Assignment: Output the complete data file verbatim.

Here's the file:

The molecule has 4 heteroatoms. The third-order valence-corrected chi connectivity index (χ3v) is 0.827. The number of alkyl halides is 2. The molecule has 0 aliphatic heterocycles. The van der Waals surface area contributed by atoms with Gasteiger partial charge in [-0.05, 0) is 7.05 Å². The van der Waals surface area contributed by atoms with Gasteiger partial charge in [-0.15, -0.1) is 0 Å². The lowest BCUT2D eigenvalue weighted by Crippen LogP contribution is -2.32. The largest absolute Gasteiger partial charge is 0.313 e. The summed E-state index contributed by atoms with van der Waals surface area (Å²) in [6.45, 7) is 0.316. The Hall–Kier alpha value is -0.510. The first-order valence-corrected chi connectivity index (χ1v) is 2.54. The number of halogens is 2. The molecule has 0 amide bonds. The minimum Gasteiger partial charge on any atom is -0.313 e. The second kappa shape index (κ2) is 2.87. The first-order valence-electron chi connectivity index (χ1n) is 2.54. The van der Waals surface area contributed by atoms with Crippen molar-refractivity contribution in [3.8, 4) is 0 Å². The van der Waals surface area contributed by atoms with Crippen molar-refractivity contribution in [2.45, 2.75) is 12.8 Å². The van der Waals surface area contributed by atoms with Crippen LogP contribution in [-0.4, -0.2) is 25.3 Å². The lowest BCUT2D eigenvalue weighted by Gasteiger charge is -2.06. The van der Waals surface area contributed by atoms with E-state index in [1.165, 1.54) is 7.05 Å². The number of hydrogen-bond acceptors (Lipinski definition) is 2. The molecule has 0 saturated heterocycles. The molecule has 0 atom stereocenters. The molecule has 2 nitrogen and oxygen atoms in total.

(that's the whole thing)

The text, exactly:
The molecule has 4 heteroatoms. The third-order valence-corrected chi connectivity index (χ3v) is 0.827. The number of alkyl halides is 2. The molecule has 0 aliphatic heterocycles. The van der Waals surface area contributed by atoms with Gasteiger partial charge in [-0.05, 0) is 7.05 Å². The van der Waals surface area contributed by atoms with Gasteiger partial charge in [-0.15, -0.1) is 0 Å². The lowest BCUT2D eigenvalue weighted by Crippen LogP contribution is -2.32. The largest absolute Gasteiger partial charge is 0.313 e. The summed E-state index contributed by atoms with van der Waals surface area (Å²) in [6.45, 7) is 0.316. The Hall–Kier alpha value is -0.510. The first-order valence-corrected chi connectivity index (χ1v) is 2.54. The number of halogens is 2. The molecule has 0 amide bonds. The minimum Gasteiger partial charge on any atom is -0.313 e. The second kappa shape index (κ2) is 2.87. The first-order valence-electron chi connectivity index (χ1n) is 2.54. The van der Waals surface area contributed by atoms with Crippen molar-refractivity contribution in [3.8, 4) is 0 Å². The van der Waals surface area contributed by atoms with Crippen molar-refractivity contribution in [2.45, 2.75) is 12.8 Å². The van der Waals surface area contributed by atoms with Crippen LogP contribution in [-0.4, -0.2) is 25.3 Å². The lowest BCUT2D eigenvalue weighted by Gasteiger charge is -2.06. The van der Waals surface area contributed by atoms with E-state index in [1.165, 1.54) is 7.05 Å². The number of hydrogen-bond acceptors (Lipinski definition) is 2. The molecule has 0 saturated heterocycles. The molecule has 0 atom stereocenters. The molecule has 2 nitrogen and oxygen atoms in total.